The front line on a bright winter morning. A soldier has recently died though we don't know precisely how or when. Owen appears to have known him and something of his background and he ponders nature's power to create life, setting it against the futility of extinction.
Only five of his poems were published in Wilfred Owen's lifetime. FUTILITY was one of them. It appeared, together with HOSPITAL BARGE, in "The Nation" on 15th June 1918, shortly after being written - at Ripon probably - although Scarborough is a possibility. At about this time Owen categorised his poems, FUTILITY coming under the heading "Grief".
It takes the form of a short elegiac lyric the length of a sonnet though not structured as one, being divided into seven-line stanzas. Owen uses the sun as a metaphorical framework on which to hang his thoughts.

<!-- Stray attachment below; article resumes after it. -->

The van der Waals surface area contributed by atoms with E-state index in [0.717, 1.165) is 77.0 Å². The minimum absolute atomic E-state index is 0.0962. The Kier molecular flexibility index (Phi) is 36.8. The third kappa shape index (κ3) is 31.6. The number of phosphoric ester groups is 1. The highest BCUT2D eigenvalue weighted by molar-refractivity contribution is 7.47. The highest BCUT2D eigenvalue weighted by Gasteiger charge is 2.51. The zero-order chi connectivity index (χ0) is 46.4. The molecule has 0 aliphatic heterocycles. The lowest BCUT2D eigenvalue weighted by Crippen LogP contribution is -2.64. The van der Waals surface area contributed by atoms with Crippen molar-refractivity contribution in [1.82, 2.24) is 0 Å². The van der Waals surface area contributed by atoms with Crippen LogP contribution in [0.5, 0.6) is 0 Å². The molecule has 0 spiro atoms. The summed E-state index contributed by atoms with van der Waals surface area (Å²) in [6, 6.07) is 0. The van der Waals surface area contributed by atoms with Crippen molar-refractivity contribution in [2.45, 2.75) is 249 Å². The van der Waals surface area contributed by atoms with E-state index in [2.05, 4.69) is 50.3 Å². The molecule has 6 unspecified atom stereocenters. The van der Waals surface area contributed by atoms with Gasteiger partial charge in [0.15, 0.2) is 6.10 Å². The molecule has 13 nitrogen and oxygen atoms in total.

The sun wakes us (lines 2 & 4), stimulates us to activity (3), holds the key of knowledge (7), gives life to the soil (8), gave life from the beginning, yet (13) in the end the "fatuous" sunbeams are powerless.
"Move him into the sun". "Move" is an inexact word yet we feel the movement has to be gentle, just as the command has been quietly spoken. (What a contrast with the body "flung" into the wagon in DULCE ET DECORUM EST.) Of course, we may have been influenced by "gently" in line 2 which reinforces the previous impression, while "touch" again not quite an exact word, is surely light, reverent even.
A similar tone characterises line 3 with "whispering", so soft a sound. "Fields half-sown" ("unknown" in an earlier version) has its literal sense of work on the farm that this man will never now…